An unswerving commitment to Catholicism on the part of the majority, and the frequent uncertainty and instability governing Anglo-Irish relations, are key features of Irish history.
It was a war between the Irish chieftains and the Vikings which first led to the involvement of the English. In 1169-70, Richard of Clare, Earl of Pembroke (nicknamed Strongbow), was invited over by an Irish chieftains to help protect his interests. Instead, Strongbow conquered almost the entire country with only a tiny force of archers and mounted knights.
Many Norman families moved across the Irish Sea, effectively colonising the country. Repeated and largely unsuccessful efforts from the 14th century onwards were made to bring the island under Irish control. The turbulent and increasingly polarised political life of Ireland then took a new twist after the English Civil War, when the Irish rose in favour of the deposed monarchy in 1649. The victorious Oliver Cromwell led an army across the Irish Sea and the rebellion was ruthlessly put down.
The Act of Union in 1801, incorporated England, Scotland, Wales, and the whole of Ireland, into the United Kingdom. However, the grossly inadequate response of the Government to the potato famine of 1845/6 highlighted its lack of interest in the welfare of the Irish people, and Irish Home Rule was granted in 1920. The terms of independence stipulated that Ireland be partitioned into two parts. In the northern provinces, where most Protestants had settled three centuries earlier, there was fierce opposition to the prospect of being ruled by a government drawn from the country's Catholic majority. Six of the nine counties of the historic province of Ulster therefore remained in the United Kingdom, and the other 26 counties became the Irish Free State.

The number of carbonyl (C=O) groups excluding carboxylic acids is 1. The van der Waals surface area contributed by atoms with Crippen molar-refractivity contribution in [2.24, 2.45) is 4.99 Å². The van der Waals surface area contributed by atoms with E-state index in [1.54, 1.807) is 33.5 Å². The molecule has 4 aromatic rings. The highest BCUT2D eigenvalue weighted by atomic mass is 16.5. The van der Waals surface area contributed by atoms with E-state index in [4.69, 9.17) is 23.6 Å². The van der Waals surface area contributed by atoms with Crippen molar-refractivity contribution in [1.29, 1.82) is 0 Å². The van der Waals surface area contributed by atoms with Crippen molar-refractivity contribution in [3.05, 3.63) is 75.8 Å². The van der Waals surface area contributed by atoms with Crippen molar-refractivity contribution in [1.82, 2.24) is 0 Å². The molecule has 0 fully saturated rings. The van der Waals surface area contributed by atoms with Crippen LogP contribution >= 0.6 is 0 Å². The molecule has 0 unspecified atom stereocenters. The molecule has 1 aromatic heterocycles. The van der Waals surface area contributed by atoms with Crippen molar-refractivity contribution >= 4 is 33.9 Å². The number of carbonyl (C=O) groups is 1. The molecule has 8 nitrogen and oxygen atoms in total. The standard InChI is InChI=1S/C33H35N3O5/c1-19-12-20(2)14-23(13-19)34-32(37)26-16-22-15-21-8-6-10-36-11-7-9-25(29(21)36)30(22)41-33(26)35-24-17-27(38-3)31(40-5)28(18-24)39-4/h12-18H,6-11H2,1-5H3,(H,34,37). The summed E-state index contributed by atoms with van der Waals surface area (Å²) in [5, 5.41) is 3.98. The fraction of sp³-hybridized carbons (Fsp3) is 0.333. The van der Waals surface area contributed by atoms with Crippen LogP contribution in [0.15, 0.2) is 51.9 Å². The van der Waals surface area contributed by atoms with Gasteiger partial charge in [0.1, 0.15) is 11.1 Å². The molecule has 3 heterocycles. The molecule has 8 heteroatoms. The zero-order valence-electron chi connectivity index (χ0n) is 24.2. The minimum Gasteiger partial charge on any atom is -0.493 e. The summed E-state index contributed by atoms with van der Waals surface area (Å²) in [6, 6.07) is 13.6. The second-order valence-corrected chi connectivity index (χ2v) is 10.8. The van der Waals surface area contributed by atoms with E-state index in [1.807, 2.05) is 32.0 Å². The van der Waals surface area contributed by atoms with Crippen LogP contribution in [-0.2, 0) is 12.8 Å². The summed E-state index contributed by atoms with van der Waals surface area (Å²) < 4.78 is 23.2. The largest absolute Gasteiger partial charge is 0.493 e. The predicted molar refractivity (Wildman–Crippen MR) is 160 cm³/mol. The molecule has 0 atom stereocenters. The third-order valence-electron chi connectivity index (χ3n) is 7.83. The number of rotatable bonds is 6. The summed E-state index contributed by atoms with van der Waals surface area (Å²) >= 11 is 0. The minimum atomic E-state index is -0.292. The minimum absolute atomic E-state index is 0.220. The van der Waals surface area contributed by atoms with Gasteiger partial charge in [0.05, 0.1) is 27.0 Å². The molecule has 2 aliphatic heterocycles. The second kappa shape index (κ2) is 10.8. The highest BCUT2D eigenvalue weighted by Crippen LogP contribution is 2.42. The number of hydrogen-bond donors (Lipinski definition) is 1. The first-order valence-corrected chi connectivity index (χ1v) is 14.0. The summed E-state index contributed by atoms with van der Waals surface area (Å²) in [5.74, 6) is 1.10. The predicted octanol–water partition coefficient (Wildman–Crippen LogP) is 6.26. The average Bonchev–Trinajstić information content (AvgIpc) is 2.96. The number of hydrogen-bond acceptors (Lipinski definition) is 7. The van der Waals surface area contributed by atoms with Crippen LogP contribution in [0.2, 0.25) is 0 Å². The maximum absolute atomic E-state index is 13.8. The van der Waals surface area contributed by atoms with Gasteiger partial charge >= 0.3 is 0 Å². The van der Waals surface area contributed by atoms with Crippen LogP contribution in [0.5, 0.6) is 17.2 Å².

The ensuing civil war in the south between supporters and opponents of the agreement gave rise to the country's two main political parties, Fianna Fáil and Fine Gael. In 1937, the Irish Free State was given full sovereignty within the Commonwealth, and remaining links with Britain dissolved. In 1949, the 26 counties became a republic and formal ties with the Commonwealth were ended. Since the 1970s, Ireland has been governed alternately by Fianna Fáil and a coalition of Fine Gael and the smaller Labour Party.
Recent political agenda has been dominated by the challenge to the orthodox morality of the Catholic Church, especially on the contentious issues of abortion and divorce. Equally contentious is the future of Northern Ireland. Some in Dublin believe that the lowering of barriers between countries, which is a key objective of European Union, will eventually bring about conditions where there is little difference between North and South. Yet many in the North remain deeply suspicious of Dublin's role, and are disinclined to accept anything which may bring North and South closer together.